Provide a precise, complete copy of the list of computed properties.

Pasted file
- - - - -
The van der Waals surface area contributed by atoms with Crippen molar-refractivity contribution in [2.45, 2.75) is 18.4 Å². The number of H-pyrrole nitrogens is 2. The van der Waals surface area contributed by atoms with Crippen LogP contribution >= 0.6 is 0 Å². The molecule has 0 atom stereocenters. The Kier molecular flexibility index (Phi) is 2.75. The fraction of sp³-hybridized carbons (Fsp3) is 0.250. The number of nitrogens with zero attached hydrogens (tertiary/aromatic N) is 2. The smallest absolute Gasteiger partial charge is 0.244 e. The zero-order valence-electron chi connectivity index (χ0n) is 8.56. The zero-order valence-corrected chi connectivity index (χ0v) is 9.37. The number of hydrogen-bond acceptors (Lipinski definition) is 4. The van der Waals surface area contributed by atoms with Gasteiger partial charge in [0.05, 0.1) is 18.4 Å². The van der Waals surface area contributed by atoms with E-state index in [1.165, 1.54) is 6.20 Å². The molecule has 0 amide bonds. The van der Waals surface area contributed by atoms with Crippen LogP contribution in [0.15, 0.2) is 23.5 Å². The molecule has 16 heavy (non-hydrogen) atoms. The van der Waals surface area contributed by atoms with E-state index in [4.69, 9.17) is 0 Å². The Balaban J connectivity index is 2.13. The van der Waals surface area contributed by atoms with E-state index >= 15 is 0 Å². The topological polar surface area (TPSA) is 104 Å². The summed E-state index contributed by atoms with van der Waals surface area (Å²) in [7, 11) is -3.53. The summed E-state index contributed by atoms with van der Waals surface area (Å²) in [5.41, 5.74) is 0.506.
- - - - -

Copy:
The van der Waals surface area contributed by atoms with Crippen molar-refractivity contribution in [2.45, 2.75) is 18.4 Å². The number of H-pyrrole nitrogens is 2. The van der Waals surface area contributed by atoms with Crippen LogP contribution >= 0.6 is 0 Å². The molecule has 0 atom stereocenters. The Kier molecular flexibility index (Phi) is 2.75. The fraction of sp³-hybridized carbons (Fsp3) is 0.250. The number of nitrogens with zero attached hydrogens (tertiary/aromatic N) is 2. The smallest absolute Gasteiger partial charge is 0.244 e. The zero-order valence-electron chi connectivity index (χ0n) is 8.56. The zero-order valence-corrected chi connectivity index (χ0v) is 9.37. The number of hydrogen-bond acceptors (Lipinski definition) is 4. The van der Waals surface area contributed by atoms with Gasteiger partial charge in [0.05, 0.1) is 18.4 Å². The van der Waals surface area contributed by atoms with E-state index in [1.165, 1.54) is 6.20 Å². The molecule has 0 amide bonds. The van der Waals surface area contributed by atoms with Crippen LogP contribution in [0.15, 0.2) is 23.5 Å². The molecule has 16 heavy (non-hydrogen) atoms. The van der Waals surface area contributed by atoms with E-state index in [4.69, 9.17) is 0 Å². The Balaban J connectivity index is 2.13. The van der Waals surface area contributed by atoms with E-state index >= 15 is 0 Å². The topological polar surface area (TPSA) is 104 Å². The summed E-state index contributed by atoms with van der Waals surface area (Å²) in [7, 11) is -3.53. The summed E-state index contributed by atoms with van der Waals surface area (Å²) in [5.41, 5.74) is 0.506.